Saturday, September 27, 2008

A completely meaningless sample

A long time ago, when popular music was mostly awful and good music was mostly punk--yes, the eighties--John Kessel and I ran a writer's workshop we called the Sycamore Hill Writers' Conference. During the years when I was attending SycHill (which is still running; I'm no longer invited), we often took informal surveys of the writers on topics of huge import, such as handedness. I offer three of these for your amusement:

* Left-handedness was more common than in the population at large--or at least, so I remember. (I'm right-handed.)

* The overwhelming majority of the writers were either first-born children or first-born male children. (I'm a first-born.)

* The overwhelming majority of the writers did not attend their high-school prom. (I did not.)

Like most such anecdotal data, I find this material suspect, but at the same time, I've always liked knowing it, so I thought I'd pass it along.

Yet another book I want to write

Today brought me the unexpected pleasure of lunch with Toni, my publisher. We chatted about a wide variety of topics, but I thought one of them might be of particular interest to readers of this blog: another book I want to do. This one would be very different from anything I've done to date, and it would be my first novel-length collaboration. I'm not ready to give out more details yet, but I will say that I'm intrigued enough by this book--and the series I hope it begins--that I can't wait to find time to get to it.

That said, I could be waiting a while, because I have a few other writing and editing obligations on my plate already.

More on this new notion in the future. For now, back to Overthrowing Heaven, which is mounting toward a conclusion that has been repeating over and over in my mind for months.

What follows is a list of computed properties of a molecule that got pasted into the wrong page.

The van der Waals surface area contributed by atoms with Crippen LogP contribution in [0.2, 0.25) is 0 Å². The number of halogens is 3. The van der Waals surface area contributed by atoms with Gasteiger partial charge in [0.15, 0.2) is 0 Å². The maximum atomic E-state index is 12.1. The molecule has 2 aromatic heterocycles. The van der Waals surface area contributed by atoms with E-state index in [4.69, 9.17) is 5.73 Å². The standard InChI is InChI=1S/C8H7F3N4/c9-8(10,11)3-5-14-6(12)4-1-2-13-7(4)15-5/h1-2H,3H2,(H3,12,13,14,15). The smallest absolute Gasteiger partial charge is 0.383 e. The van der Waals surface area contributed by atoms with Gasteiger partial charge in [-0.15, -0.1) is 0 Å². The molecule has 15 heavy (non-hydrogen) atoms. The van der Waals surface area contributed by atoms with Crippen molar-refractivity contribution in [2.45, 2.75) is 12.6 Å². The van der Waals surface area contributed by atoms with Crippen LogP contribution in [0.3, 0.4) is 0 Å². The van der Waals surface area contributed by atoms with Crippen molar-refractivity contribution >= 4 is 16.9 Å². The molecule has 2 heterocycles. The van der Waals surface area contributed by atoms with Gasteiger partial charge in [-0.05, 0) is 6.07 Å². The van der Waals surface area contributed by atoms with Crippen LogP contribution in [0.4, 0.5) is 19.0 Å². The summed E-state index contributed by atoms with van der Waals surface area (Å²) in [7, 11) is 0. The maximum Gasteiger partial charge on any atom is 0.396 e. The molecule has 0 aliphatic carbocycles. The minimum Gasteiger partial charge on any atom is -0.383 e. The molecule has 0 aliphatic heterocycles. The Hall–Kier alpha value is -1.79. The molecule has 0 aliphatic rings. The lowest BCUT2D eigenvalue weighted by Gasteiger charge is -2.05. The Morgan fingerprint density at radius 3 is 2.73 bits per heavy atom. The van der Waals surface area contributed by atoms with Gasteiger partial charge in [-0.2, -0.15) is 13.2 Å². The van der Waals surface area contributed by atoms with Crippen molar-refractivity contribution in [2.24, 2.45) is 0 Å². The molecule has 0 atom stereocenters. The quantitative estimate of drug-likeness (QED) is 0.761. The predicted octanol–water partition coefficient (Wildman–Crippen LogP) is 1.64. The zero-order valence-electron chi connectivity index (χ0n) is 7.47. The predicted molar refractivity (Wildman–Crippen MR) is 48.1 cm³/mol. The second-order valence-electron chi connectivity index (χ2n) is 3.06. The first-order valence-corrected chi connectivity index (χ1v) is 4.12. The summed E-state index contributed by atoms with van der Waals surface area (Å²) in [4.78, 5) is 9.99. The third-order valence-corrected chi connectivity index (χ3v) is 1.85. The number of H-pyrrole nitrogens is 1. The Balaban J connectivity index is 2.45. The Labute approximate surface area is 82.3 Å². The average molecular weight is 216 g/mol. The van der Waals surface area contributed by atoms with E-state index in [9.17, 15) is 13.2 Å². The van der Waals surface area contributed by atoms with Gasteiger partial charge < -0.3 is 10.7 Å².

Friday, September 26, 2008

Father and Son

was always one of my favorite Cat Stevens songs. It still is. If you don't know it and you're interested, check out this video of him performing it a long time ago.

When I was a teenager and even when I was in college, grown-ups always seemed to be telling me what to do and how to live my life, but they never seemed to listen to me. This song struck me then as perfectly encapsulating my frustration while also never portraying the father as evil. It still does.

The years have worn on, as they do, and now I'm the father, and I have a son and a daughter. I tell them things they should do, and I have to believe that sometimes they feel like the young man in this song. All I can say to them--or to any other younger person who has asked me for advice--is that I have never meant to dictate your life. I'll give advice if you ask, and I'll sometimes do it even if you don't ask, but I mean it only as advice.

Perhaps the oddest part of my reaction to this song is that I still identify with the kid. I still feel 16 inside. I suspect I always will.

Thursday, September 25, 2008

Do you like your feet and toes?

Kyle has declared mine to be unattractive and reminiscent of cavemen. I think his resemble blocks of wood, while I quite like mine. The index toe is longer than the big toe, which I think is very nice. Well, to be precise, the index toe is longer than the big toe on my left foot; the right index toe is about the same length as its big toe companion due to my having broken it and the middle toe in an accident about which we shall not speak. The nail on my pinky toe is an actual nail, not one of those residual bits of nail that pass as a nail on many feet. In short, they are fine feet, and I like them.

How do you feel about yours?

It occurs to me now that the mere fact that I have written this entry may suggest more about my lack of sleep than any seven yawns could convey. Hmmm.

Okay, here's some actual book news: In case you missed it in the comments on my post about the Overthrowing Heaven cover, Toni, my publisher, has declared that as soon as the cover image is available, I am to spread it around like confetti. I shall do so, though I have no clue when that might be.

Off to said book I go, my bare feet staring charmingly upward at me, for a bit more work tonight.

Wednesday, September 24, 2008

House tournaments: win one, lose one

Many nights here at the whack factory include two serious competitions: the RPS contest with Sarah, and the mini pool tournament with Scott. As you might expect, I prefer to win both, but that rarely happens. Tonight, alas, was a 1 and 1 night.